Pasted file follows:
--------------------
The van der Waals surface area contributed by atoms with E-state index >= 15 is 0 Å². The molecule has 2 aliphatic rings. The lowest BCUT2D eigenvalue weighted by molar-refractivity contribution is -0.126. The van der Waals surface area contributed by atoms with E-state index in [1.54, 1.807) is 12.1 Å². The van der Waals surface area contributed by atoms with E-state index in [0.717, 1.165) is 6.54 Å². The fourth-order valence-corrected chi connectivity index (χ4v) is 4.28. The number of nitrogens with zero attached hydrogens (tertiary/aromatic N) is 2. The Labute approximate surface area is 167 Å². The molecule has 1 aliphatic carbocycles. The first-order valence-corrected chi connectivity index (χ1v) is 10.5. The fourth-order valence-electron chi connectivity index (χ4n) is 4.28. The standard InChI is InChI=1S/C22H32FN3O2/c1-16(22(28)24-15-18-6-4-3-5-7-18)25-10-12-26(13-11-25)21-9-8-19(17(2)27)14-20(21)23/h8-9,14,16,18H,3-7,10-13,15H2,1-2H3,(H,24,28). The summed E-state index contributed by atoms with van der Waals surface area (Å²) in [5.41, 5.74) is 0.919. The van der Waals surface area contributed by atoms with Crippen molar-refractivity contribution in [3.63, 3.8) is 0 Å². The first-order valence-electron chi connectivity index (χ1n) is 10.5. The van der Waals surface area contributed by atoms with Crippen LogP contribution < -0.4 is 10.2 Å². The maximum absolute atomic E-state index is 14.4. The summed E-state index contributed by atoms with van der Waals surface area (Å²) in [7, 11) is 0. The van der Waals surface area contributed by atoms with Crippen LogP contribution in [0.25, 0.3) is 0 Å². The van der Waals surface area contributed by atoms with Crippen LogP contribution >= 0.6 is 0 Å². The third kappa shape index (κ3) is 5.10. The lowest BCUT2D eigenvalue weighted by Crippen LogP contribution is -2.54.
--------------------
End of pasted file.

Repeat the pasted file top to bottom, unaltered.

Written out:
The van der Waals surface area contributed by atoms with E-state index >= 15 is 0 Å². The molecule has 2 aliphatic rings. The lowest BCUT2D eigenvalue weighted by molar-refractivity contribution is -0.126. The van der Waals surface area contributed by atoms with E-state index in [1.54, 1.807) is 12.1 Å². The van der Waals surface area contributed by atoms with E-state index in [0.717, 1.165) is 6.54 Å². The fourth-order valence-corrected chi connectivity index (χ4v) is 4.28. The number of nitrogens with zero attached hydrogens (tertiary/aromatic N) is 2. The Labute approximate surface area is 167 Å². The molecule has 1 aliphatic carbocycles. The first-order valence-corrected chi connectivity index (χ1v) is 10.5. The fourth-order valence-electron chi connectivity index (χ4n) is 4.28. The standard InChI is InChI=1S/C22H32FN3O2/c1-16(22(28)24-15-18-6-4-3-5-7-18)25-10-12-26(13-11-25)21-9-8-19(17(2)27)14-20(21)23/h8-9,14,16,18H,3-7,10-13,15H2,1-2H3,(H,24,28). The summed E-state index contributed by atoms with van der Waals surface area (Å²) in [5.41, 5.74) is 0.919. The van der Waals surface area contributed by atoms with Crippen molar-refractivity contribution in [3.63, 3.8) is 0 Å². The first-order valence-electron chi connectivity index (χ1n) is 10.5. The van der Waals surface area contributed by atoms with Crippen LogP contribution < -0.4 is 10.2 Å². The maximum absolute atomic E-state index is 14.4. The summed E-state index contributed by atoms with van der Waals surface area (Å²) in [7, 11) is 0. The van der Waals surface area contributed by atoms with Crippen LogP contribution in [0.25, 0.3) is 0 Å². The van der Waals surface area contributed by atoms with Crippen LogP contribution >= 0.6 is 0 Å². The third kappa shape index (κ3) is 5.10. The lowest BCUT2D eigenvalue weighted by Crippen LogP contribution is -2.54.